A coalition of three male lions were collared and released from their holding boma into the uMkhuze section of South Africa’s first world heritage site, the iSimangaliso Wetland Park, late on Thursday 18th October.
The lions, from the Tswalu Kalahari Reserve are genetically distinct from the pride of 16 lions presently residing in iSimangaliso, all of which are from the same blood line. The lions remained in the boma for several weeks before being released to acquaint themselves with the existing pride.
This introduction boosts the establishment of a viable population in iSimangaliso after the last lion was shot by conservationists some 47 years ago for going “rogue” in what was then an unfenced park. The first lion introductions back into iSimangaliso took place in December 2013 and 2014 respectively.
The first family of four lions – translocated from Tembe Elephant Park – were released in December 2013 and comprised of an adult female and three sub-adult offspring. Their arrival catapulted iSimangaliso to ‘Big 7’ status. This was followed by the coalition of two males (brothers) and three females during the course of 2014.
In order to slow down the breeding rate of the lions, the females underwent partial hysterectomies which is the removal of one horn of the uterus. Lions breed prolifically and this action should halve the number of litters, obviating the need for translocations to other parks in the short-term. Since December 2013, three sets of cubs have swelled the ranks.
“The rewilding of iSimangaliso through major eco-systems restoration and the introduction of historically occurring species like lion, cheetah, wild dog, elephant and buffalo is resulting in more sustainable conservation and economic turnaround of the park with meaningful empowerment and benefit to local communities. The introduction of lion has boosted tourism arrivals to the uMkhuze section of iSimangaliso,” says iSimangaliso CEO Andrew Zaloumis.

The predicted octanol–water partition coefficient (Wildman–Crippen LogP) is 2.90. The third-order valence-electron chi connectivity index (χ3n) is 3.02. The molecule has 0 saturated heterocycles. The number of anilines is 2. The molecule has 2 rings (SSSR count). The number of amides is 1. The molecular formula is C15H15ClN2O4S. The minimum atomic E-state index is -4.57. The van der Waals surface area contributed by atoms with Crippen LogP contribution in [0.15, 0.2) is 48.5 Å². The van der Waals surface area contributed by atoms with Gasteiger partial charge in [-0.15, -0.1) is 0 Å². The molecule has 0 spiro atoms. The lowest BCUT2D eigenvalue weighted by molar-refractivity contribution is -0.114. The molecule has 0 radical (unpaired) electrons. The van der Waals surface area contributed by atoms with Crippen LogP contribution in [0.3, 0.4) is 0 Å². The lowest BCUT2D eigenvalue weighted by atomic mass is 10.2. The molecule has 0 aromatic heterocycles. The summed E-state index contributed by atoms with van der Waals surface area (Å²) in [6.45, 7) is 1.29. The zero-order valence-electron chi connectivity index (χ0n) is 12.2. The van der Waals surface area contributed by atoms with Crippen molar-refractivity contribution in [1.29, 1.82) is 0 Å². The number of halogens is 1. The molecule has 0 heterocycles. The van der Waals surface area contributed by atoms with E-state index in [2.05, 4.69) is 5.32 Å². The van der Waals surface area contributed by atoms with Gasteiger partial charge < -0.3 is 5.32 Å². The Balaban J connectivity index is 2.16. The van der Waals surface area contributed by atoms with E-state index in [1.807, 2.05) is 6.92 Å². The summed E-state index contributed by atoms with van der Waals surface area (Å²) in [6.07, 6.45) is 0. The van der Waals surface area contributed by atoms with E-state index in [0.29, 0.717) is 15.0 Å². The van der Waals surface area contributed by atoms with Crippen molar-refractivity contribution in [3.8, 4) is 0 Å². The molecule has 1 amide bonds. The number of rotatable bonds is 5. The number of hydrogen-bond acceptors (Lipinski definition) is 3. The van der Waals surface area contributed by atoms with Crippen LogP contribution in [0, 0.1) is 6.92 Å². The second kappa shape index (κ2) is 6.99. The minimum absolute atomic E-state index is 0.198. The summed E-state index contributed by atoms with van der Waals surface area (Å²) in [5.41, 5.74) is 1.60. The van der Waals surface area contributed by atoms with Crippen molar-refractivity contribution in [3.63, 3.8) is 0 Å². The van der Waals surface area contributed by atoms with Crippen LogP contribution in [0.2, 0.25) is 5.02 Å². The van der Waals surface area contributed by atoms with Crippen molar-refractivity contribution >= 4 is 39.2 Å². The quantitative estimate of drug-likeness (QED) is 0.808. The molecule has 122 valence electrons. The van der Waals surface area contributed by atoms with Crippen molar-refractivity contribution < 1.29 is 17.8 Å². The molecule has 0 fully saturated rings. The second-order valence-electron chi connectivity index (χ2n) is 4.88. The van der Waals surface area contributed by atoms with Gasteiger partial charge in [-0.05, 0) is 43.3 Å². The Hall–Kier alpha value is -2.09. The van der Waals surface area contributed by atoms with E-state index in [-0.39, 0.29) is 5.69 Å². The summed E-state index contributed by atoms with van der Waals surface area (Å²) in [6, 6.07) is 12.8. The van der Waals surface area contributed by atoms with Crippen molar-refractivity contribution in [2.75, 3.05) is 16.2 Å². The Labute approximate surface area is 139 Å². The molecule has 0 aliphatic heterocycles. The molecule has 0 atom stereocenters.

Recent research undertaken through the World Bank shows that iSimangaliso now generates some 7% of the province’s tourism GDP and over 7,000 direct permanent tourism jobs.
All iSimangaliso’s adult lions are fitted with satellite collars to monitor their movements for biological and safety reasons. They are tracked daily by park staff who are supported by Wildlife Act volunteers with the information feeding into park management.
“This historic introduction brings iSimangaliso closer to achieving its conservation vision: the full restoration of eco-systems functioning, and the re-establishment of the migratory patterns of historically occurring animal populations – from the top of the Lebombo Mountains to the sea – as they occurred in the times of Shaka and before fencing fragmented the landscape and constrained animal movements. It is a reversal of the historic decimation of game for apartheid military bases, commercial plantations and other agriculture,” says Zaloumis.
Other wild news
One of the most exciting sightings in the uMkhuze section of iSimangaliso Wetland Park is that of the endangered wild dog (or African Painted Dog). With an estimated 1,400 fully grown adult dogs left globally, the two packs that have been established in iSimangaliso’s uMkhuze form a vital part of South Africa’s metapopulation. A new litter of 14 healthy pups has been spotted and photographed in the last few days.